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01.12.2014 | Research | Ausgabe 6/2014 Open Access

Critical Care 6/2014

Incidence, risk factors and outcomes of new-onset atrial fibrillation in patients with sepsis: a systematic review

Critical Care > Ausgabe 6/2014
Sanne Kuipers, Peter MC Klein Klouwenberg, Olaf L Cremer
Wichtige Hinweise

Electronic supplementary material

The online version of this article (doi:10.​1186/​s13054-014-0688-5) contains supplementary material, which is available to authorized users.

Competing interests

All authors declare that they have no competing interests.

Authors’ contributions

SK, PK and OC substantially contributed to the conception and design of this systematic review. SK examined all articles and extracted the data. PK and SK reviewed 44 articles in full text. In case of uncertainty, consensus was sought between all authors (SK, PK, and OC). SK, PK, and OC were involved in the interpretation of data. PK, SK and OC drafted the manuscript and all authors revised it critically for important intellectual content. All authors read and approved the final draft of the manuscript.



Critically ill patients with sepsis are prone to develop cardiac dysrhythmias, most commonly atrial fibrillation (AF). Systemic inflammation, circulating stress hormones, autonomic dysfunction, and volume shifts are all possible triggers for AF in this setting. We conducted a systematic review to describe the incidence, risk factors and outcomes of new-onset AF in patients with sepsis.


MEDLINE, EMBASE and Web Of Science were searched for studies reporting the incidence of new-onset AF, atrial flutter or supraventricular tachycardia in patients with sepsis admitted to an intensive care unit, excluding studies that primarily focused on postcardiotomy patients. Studies were assessed for methodological quality using the GRADE system. Risk factors were considered to have a high level of evidence if they were reported in ≥2 studies using multivariable analyses at a P value <0.05. Subsequently, the strength of association was classified as strong, moderate or weak, based on the reported odds ratios.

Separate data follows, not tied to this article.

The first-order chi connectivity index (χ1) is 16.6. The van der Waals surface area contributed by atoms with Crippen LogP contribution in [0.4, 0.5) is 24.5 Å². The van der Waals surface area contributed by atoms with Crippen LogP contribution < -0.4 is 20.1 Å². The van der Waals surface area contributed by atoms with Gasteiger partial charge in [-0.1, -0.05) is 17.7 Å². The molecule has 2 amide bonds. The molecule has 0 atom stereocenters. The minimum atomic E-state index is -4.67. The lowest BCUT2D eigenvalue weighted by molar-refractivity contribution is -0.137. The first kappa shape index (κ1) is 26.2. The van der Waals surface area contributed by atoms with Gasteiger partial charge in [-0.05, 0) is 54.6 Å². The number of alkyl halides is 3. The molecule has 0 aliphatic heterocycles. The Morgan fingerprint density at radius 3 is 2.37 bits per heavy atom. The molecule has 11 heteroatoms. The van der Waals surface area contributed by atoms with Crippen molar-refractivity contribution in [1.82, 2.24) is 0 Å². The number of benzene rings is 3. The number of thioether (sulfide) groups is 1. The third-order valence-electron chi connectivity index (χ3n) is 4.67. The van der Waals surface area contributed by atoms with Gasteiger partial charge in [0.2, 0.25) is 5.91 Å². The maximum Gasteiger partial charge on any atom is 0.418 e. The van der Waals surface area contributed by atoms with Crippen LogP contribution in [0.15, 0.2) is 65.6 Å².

Eleven studies were included. Overall quality was low to moderate. The weighted mean incidence of new-onset AF was 8% (range 0 to 14%), 10% (4 to 23%) and 23% (6 to 46%) in critically ill patients with sepsis, severe sepsis and septic shock, respectively. Independent risk factors with a high level of evidence included advanced age (weak strength of association), white race (moderate association), presence of a respiratory tract infection (weak association), organ failure (moderate association), and pulmonary artery catheter use (moderate association). Protective factors were a history of diabetes mellitus (weak association) and the presence of a urinary tract infection (weak association). New-onset AF was associated with increased short-term mortality in five studies (crude relative effect estimates ranging from 1.96 to 3.32; adjusted effects 1.07 to 3.28). Three studies reported a significantly increased length of stay in the ICU (weighted mean difference 9 days, range 5 to 13 days), whereas an increased risk of ischemic stroke was reported in the single study that looked at this outcome.


New-onset AF is a common consequence of sepsis and is independently associated with poor outcome. Early risk stratification of patients may allow for pharmacological interventions to prevent this complication.
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